Prominent opposition figure Kem Monovithya met with officials in Japan last week, urging the nation to take a stance against what she described as Prime Minister Hun Sen’s increasingly authoritarian regime.
She arrived in Tokyo on Wednesday, speaking to members of Japan’s bicameral legislature on Thursday. Monovithya urged the lawmakers to pressure the government to take action. “The Cambodian people are deprived of their right to choose their future, meaning they are deprived of their right to free and fair elections,” Monovithya said in a video posted by NHK World, Japan’s public broadcaster.
Monovithya’s father – opposition President Kem Sokha – was arrested on widely dismissed charges of “treason” in September. His Cambodia National Rescue Party, which was seen as the only viable challenger to the ruling Cambodian People’s Party, was subsequently forced to dissolve.
Condemnation of the crackdown was almost universal, with both the US and the EU pulling funding for the upcoming July elections. Japan, however, has remained one of Cambodia’s only democratic allies and continues to fund the National Election Committee.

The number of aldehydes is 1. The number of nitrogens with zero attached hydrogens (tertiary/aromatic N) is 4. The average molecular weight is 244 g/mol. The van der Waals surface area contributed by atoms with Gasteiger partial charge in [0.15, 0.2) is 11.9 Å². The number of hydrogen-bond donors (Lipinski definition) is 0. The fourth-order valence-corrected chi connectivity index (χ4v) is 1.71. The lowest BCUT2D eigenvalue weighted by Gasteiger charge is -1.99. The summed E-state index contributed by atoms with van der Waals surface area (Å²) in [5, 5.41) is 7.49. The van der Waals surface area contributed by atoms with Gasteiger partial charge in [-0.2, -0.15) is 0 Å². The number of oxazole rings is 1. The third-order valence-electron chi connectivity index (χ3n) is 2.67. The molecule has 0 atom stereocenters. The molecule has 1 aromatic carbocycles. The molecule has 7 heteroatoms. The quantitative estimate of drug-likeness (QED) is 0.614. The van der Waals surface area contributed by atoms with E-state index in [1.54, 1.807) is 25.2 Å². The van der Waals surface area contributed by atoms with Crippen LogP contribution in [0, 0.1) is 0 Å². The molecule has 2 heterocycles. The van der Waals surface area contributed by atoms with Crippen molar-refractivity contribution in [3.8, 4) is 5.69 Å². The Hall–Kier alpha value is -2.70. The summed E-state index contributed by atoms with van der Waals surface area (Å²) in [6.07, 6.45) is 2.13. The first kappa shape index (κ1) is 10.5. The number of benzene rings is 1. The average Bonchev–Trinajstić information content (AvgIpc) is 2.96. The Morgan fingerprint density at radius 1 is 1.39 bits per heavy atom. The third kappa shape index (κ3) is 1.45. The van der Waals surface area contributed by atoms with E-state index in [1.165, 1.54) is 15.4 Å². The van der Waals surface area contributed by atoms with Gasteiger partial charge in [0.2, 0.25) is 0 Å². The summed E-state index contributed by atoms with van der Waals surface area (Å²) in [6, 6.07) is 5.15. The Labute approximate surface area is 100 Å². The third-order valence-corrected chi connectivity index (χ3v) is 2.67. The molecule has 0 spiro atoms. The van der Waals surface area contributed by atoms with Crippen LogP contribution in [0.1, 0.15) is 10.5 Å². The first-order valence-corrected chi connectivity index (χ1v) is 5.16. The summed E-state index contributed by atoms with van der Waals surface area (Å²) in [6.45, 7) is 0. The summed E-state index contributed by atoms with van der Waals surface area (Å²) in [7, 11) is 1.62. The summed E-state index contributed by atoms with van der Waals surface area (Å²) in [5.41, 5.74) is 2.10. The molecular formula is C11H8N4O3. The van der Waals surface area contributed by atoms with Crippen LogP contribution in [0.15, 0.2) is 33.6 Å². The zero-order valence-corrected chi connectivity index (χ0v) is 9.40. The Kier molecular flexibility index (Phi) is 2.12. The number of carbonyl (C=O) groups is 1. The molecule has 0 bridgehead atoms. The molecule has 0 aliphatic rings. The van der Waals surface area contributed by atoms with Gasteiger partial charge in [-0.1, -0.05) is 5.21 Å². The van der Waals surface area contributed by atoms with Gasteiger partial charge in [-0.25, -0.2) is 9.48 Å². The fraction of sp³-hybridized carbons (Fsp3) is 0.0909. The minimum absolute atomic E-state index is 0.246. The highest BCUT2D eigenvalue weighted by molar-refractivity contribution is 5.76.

In the NHK clip, Monovithya called the upcoming polls “a sham, fake election”.
“What is Japan’s position?” she asked, adding that the country “has to make a decision”.
CPP spokesman Sok Eysan derided Monovithya’s international campaign for support for the former CNRP, claiming it has been ineffective overall.
“They have been around the world. Next will they go to the moon and Mars?” he asked.
Eysan said the opposition was barking up the wrong tree, claiming Japan supports Cambodia and the “rule of law”.
He added that, despite effectively being a one-horse race – the second-most prominent party involved, Funcinpec, failed to win a single seat in 2013 – the elections will be free and fair and Japan’s funding would ensure that.
Despite Japan’s reluctance to criticise Cambodia, Japanese officials did urge Hun Sen to reopen dialogue with the opposition, a suggestion that was firmly rejected.
Political analyst Hang Vitou said Japan has “its own strategy to help Cambodia”. Vitou said he believed Japan will use its position as a major investor and aid donor to influence Cambodia, without coming on too strong. “Most of the EU countries, they force Cambodia to do this and that. The government, having real sovereignty, will not follow orders,” he said.
However, Vitou said the government may listen to appeals for compromise from a country whose support it still values.
The Japanese Embassy declined to address the matter in detail, saying via email that they could not comment on Monovithya’s “private visit”.